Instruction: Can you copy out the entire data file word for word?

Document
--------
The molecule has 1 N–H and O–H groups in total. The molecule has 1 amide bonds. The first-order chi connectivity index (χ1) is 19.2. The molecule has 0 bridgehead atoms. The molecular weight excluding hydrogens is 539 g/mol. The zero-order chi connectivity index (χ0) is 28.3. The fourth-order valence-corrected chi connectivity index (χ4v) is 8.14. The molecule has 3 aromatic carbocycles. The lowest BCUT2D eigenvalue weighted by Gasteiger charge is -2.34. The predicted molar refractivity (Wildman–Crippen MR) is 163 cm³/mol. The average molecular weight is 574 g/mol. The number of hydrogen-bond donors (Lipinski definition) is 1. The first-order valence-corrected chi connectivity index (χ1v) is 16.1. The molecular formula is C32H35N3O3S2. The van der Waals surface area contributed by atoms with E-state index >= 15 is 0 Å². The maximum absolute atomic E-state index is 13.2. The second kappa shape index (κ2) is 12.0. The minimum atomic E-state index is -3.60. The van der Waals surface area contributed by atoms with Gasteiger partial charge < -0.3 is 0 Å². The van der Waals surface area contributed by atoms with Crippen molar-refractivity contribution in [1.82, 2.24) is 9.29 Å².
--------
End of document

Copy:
The molecule has 1 N–H and O–H groups in total. The molecule has 1 amide bonds. The first-order chi connectivity index (χ1) is 19.2. The molecule has 0 bridgehead atoms. The molecular weight excluding hydrogens is 539 g/mol. The zero-order chi connectivity index (χ0) is 28.3. The fourth-order valence-corrected chi connectivity index (χ4v) is 8.14. The molecule has 3 aromatic carbocycles. The lowest BCUT2D eigenvalue weighted by Gasteiger charge is -2.34. The predicted molar refractivity (Wildman–Crippen MR) is 163 cm³/mol. The average molecular weight is 574 g/mol. The number of hydrogen-bond donors (Lipinski definition) is 1. The first-order valence-corrected chi connectivity index (χ1v) is 16.1. The molecular formula is C32H35N3O3S2. The van der Waals surface area contributed by atoms with E-state index >= 15 is 0 Å². The maximum absolute atomic E-state index is 13.2. The second kappa shape index (κ2) is 12.0. The minimum atomic E-state index is -3.60. The van der Waals surface area contributed by atoms with Gasteiger partial charge < -0.3 is 0 Å². The van der Waals surface area contributed by atoms with Crippen molar-refractivity contribution in [1.82, 2.24) is 9.29 Å².